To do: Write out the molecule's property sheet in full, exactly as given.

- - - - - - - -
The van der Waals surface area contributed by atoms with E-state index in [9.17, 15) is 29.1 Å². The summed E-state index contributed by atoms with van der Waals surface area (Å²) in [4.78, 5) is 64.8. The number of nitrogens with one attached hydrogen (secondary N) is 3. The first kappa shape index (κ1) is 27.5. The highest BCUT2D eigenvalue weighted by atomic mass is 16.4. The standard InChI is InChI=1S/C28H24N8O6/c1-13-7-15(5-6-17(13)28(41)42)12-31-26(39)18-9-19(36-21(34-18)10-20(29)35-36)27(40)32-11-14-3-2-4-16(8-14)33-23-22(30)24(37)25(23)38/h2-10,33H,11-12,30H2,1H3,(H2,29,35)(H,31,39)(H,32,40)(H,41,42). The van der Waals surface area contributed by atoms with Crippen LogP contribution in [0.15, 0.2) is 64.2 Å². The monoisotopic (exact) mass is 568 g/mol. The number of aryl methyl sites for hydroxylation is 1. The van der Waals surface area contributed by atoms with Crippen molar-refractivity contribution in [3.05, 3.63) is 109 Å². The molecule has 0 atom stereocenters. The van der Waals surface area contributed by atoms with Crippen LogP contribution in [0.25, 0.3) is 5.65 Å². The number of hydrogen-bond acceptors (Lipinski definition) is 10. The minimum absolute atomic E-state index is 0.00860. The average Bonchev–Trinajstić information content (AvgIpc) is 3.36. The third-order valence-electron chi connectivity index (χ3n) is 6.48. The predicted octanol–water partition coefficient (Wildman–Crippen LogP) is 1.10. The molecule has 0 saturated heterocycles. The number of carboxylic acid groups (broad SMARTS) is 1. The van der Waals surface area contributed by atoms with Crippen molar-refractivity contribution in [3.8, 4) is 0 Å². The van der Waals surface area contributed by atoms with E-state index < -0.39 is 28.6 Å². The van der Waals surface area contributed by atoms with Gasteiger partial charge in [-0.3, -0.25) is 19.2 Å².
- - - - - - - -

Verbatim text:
The van der Waals surface area contributed by atoms with E-state index in [9.17, 15) is 29.1 Å². The summed E-state index contributed by atoms with van der Waals surface area (Å²) in [4.78, 5) is 64.8. The number of nitrogens with one attached hydrogen (secondary N) is 3. The first kappa shape index (κ1) is 27.5. The highest BCUT2D eigenvalue weighted by atomic mass is 16.4. The standard InChI is InChI=1S/C28H24N8O6/c1-13-7-15(5-6-17(13)28(41)42)12-31-26(39)18-9-19(36-21(34-18)10-20(29)35-36)27(40)32-11-14-3-2-4-16(8-14)33-23-22(30)24(37)25(23)38/h2-10,33H,11-12,30H2,1H3,(H2,29,35)(H,31,39)(H,32,40)(H,41,42). The van der Waals surface area contributed by atoms with Crippen LogP contribution in [0.15, 0.2) is 64.2 Å². The monoisotopic (exact) mass is 568 g/mol. The number of aryl methyl sites for hydroxylation is 1. The van der Waals surface area contributed by atoms with Crippen molar-refractivity contribution in [3.05, 3.63) is 109 Å². The molecule has 0 atom stereocenters. The van der Waals surface area contributed by atoms with Crippen LogP contribution in [0.25, 0.3) is 5.65 Å². The number of hydrogen-bond acceptors (Lipinski definition) is 10. The minimum absolute atomic E-state index is 0.00860. The average Bonchev–Trinajstić information content (AvgIpc) is 3.36. The third-order valence-electron chi connectivity index (χ3n) is 6.48. The predicted octanol–water partition coefficient (Wildman–Crippen LogP) is 1.10. The molecule has 0 saturated heterocycles. The number of carboxylic acid groups (broad SMARTS) is 1. The van der Waals surface area contributed by atoms with Crippen molar-refractivity contribution in [3.8, 4) is 0 Å². The van der Waals surface area contributed by atoms with E-state index < -0.39 is 28.6 Å². The van der Waals surface area contributed by atoms with Gasteiger partial charge in [-0.3, -0.25) is 19.2 Å².